NEW YORK Oil prices rose on Tuesday after Kuwait insisted major producers will agree to freeze output later this month even as key player Iran continued to balk at the plan.
The market extended gains in post-settlement trade after preliminary data on U.S. crude supply-demand for last week from industry group American Petroleum Institute (API) showed a surprise draw of 4.3 million barrels.
Analysts polled by Reuters had expected U.S. crude stockpiles to have risen by 3.2 million barrels to an eighth straight week of record highs. The U.S. government's Energy Information Administration (EIA) will release official inventory data on Wednesday.
"This is totally unexpected," John Kilduff, partner at New York energy hedge fund Again Capital, said on the API data.
"It could open a new run higher in crude prices, though I'd say for the rally to last, we have to see higher refinery runs in tomorrow's EIA report, or other indications of demand, like big gasoline draws. Just lower imports won't do."
Crude prices remain nearly 40 percent above 12-year lows struck in mid-February, although their recovery has fizzled lately on scepticism over the output freeze idea floated by producers.
U.S. crude CLc1 finished the session up 19 cents at $35.89, hitting a one-month low of $35.24 during the session. It rose to $36.58, gaining 88 cents, after the API data.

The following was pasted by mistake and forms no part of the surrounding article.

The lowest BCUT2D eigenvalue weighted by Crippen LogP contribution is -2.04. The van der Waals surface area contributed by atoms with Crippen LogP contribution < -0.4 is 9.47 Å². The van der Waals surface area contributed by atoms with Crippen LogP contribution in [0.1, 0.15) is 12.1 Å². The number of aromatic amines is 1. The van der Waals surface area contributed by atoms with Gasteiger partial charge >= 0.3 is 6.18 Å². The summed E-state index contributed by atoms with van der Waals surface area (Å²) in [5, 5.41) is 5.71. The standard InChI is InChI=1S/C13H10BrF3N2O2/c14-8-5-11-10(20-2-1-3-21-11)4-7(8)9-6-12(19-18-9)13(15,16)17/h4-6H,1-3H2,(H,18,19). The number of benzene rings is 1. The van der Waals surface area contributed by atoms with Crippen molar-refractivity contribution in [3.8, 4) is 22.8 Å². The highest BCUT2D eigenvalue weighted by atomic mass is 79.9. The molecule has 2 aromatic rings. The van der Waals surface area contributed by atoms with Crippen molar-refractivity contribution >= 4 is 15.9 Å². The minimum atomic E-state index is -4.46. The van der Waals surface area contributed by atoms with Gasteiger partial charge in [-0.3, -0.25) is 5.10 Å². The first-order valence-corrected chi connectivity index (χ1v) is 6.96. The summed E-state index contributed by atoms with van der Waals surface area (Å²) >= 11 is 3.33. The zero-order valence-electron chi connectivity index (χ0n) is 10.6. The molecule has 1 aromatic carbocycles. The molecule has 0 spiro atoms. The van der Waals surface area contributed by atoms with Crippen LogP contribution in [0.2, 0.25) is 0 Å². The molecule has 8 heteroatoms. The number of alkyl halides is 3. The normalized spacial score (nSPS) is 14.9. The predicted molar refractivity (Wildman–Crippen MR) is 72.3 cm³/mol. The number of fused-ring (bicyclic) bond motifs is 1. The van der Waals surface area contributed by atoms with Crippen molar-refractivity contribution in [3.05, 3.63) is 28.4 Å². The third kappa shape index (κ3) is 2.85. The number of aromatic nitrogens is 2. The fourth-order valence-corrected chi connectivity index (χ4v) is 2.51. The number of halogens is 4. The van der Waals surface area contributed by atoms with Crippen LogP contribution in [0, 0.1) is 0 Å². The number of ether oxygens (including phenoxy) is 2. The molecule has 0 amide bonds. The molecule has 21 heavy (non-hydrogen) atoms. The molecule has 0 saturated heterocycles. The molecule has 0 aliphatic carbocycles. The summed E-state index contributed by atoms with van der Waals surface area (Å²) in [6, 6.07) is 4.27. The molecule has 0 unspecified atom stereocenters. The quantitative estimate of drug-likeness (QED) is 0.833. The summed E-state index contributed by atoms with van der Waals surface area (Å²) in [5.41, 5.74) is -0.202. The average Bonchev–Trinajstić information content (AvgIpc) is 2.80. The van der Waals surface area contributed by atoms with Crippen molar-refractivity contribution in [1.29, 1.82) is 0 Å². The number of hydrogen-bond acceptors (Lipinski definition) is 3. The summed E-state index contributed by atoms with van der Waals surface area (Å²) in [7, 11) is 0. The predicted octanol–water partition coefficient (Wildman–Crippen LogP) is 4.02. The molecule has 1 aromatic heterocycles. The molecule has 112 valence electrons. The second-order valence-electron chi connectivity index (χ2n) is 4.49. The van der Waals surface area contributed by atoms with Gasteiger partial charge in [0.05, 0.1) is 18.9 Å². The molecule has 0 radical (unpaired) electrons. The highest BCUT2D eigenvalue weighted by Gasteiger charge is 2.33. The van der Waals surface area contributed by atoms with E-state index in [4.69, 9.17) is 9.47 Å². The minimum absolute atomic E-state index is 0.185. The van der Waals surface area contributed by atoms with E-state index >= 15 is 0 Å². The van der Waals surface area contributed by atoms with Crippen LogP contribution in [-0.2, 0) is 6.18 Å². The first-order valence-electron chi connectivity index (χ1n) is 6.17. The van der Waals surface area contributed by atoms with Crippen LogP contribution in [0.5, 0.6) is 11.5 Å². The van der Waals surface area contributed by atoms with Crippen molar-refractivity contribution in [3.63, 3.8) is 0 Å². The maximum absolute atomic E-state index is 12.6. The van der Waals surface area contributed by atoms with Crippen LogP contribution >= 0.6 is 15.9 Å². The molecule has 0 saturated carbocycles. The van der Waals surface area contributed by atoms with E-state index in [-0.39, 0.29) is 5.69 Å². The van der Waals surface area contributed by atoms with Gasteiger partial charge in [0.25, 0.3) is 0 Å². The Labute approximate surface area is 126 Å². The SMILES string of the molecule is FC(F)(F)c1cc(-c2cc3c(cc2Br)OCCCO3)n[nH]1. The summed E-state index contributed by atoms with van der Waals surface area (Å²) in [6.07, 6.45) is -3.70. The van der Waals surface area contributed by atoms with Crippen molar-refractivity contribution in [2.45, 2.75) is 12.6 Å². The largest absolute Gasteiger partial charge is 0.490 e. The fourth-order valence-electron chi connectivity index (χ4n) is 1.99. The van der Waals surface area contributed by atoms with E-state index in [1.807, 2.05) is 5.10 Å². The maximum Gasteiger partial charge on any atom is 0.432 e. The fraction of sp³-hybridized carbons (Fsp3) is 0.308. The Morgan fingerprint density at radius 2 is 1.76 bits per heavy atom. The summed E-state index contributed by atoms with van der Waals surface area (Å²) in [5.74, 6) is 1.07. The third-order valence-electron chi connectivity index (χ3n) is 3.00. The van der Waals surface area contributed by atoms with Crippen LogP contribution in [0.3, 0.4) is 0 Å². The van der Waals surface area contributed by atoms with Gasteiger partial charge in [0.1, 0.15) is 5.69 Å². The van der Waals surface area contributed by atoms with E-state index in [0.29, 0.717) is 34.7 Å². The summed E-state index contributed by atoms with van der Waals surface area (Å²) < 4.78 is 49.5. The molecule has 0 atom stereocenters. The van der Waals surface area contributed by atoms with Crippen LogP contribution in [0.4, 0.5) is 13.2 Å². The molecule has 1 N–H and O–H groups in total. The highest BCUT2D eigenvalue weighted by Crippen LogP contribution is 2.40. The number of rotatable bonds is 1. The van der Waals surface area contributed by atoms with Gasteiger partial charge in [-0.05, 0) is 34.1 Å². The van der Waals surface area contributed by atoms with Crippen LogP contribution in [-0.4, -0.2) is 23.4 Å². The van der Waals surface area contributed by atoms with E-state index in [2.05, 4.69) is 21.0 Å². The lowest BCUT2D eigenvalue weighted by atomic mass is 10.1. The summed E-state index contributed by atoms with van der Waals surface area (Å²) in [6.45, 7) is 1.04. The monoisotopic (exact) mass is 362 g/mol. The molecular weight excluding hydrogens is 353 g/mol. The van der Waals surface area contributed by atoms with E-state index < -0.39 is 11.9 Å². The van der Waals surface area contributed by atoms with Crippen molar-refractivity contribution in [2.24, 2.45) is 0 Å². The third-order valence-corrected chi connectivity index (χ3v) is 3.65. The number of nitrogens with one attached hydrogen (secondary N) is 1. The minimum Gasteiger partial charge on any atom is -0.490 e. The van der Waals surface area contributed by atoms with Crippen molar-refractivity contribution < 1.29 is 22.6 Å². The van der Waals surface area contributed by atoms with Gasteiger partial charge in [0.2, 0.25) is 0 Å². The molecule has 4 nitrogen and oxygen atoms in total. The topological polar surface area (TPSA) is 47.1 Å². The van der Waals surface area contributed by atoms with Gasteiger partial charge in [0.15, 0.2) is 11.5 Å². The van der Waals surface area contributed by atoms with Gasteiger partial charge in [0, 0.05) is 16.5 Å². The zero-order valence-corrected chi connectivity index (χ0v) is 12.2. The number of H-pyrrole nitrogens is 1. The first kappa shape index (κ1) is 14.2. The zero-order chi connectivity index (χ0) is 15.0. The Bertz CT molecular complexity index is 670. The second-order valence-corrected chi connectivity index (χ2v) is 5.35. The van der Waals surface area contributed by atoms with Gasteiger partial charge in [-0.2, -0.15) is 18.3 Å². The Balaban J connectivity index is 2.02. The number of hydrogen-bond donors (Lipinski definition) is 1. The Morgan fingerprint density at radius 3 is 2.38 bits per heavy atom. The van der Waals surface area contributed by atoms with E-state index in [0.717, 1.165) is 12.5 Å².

Brent crude LCOc1 settled up 18 cents at $37.87 a barrel, after sinking to a March 4 low of $37.27 earlier. It got to a post-settlement high of $38.44.
Oil finished the session higher on remarks from Kuwait's OPEC governor that a meeting of oil-producing countries in Doha on April 17 will deliver an agreement to hold output at January highs despite Tehran pouring cold water on the plan.
Iran's Deputy Oil Minister Marzieh Shahdaei reiterated on Tuesday Tehran's wish to focus on raising its crude exports to pre-sanction levels. The country is the second largest exporter in the Organization of the Petroleum Exporting Countries and fourth largest oil producer in the world.
Last week, a Saudi prince was reported saying the kingdom will not participate in the production freeze without Tehran's involvement.
Oil prices were weighed down earlier on Tuesday by government data from Monday showing U.S. gasoline demand fell in January for the first time in 14 months. Gasoline demand has been one of the strongest pillars of U.S. crude for months.
A Reuters analysis, however, showed the January data in line with low weekly consumption numbers that have since rebounded.
(Additional reporting by Karolin Schaps in LONDON; Editing by Marguerita Choy and Chris Reese)
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